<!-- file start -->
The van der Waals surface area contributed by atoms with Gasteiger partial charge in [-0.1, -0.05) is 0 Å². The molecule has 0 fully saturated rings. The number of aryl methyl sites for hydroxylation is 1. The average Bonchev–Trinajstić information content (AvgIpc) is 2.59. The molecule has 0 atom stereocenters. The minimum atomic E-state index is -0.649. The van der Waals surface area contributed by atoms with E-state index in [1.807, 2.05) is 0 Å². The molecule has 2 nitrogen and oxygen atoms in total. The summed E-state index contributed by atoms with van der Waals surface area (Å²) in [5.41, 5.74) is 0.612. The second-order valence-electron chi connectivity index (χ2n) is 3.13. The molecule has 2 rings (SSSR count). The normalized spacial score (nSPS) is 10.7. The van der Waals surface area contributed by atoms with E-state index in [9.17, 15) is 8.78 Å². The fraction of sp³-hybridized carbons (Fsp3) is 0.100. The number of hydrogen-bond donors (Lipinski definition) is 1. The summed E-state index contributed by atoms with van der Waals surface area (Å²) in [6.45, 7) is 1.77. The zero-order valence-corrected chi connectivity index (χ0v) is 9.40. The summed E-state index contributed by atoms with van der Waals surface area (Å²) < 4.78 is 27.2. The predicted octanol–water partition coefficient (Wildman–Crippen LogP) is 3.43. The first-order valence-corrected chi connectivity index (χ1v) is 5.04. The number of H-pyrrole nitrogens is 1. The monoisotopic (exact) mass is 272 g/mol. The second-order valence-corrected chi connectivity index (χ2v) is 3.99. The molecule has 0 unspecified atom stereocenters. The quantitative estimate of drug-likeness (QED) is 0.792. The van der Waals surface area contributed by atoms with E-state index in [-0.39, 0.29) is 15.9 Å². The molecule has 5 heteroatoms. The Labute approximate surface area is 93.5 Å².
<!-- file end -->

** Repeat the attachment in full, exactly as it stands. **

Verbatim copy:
The van der Waals surface area contributed by atoms with Gasteiger partial charge in [-0.1, -0.05) is 0 Å². The molecule has 0 fully saturated rings. The number of aryl methyl sites for hydroxylation is 1. The average Bonchev–Trinajstić information content (AvgIpc) is 2.59. The molecule has 0 atom stereocenters. The minimum atomic E-state index is -0.649. The van der Waals surface area contributed by atoms with E-state index in [1.807, 2.05) is 0 Å². The molecule has 2 nitrogen and oxygen atoms in total. The summed E-state index contributed by atoms with van der Waals surface area (Å²) in [5.41, 5.74) is 0.612. The second-order valence-electron chi connectivity index (χ2n) is 3.13. The molecule has 2 rings (SSSR count). The normalized spacial score (nSPS) is 10.7. The van der Waals surface area contributed by atoms with E-state index in [9.17, 15) is 8.78 Å². The fraction of sp³-hybridized carbons (Fsp3) is 0.100. The number of hydrogen-bond donors (Lipinski definition) is 1. The summed E-state index contributed by atoms with van der Waals surface area (Å²) in [6.45, 7) is 1.77. The zero-order valence-corrected chi connectivity index (χ0v) is 9.40. The summed E-state index contributed by atoms with van der Waals surface area (Å²) < 4.78 is 27.2. The predicted octanol–water partition coefficient (Wildman–Crippen LogP) is 3.43. The first-order valence-corrected chi connectivity index (χ1v) is 5.04. The number of H-pyrrole nitrogens is 1. The monoisotopic (exact) mass is 272 g/mol. The second-order valence-corrected chi connectivity index (χ2v) is 3.99. The molecule has 0 unspecified atom stereocenters. The quantitative estimate of drug-likeness (QED) is 0.792. The van der Waals surface area contributed by atoms with E-state index in [-0.39, 0.29) is 15.9 Å². The molecule has 5 heteroatoms. The Labute approximate surface area is 93.5 Å².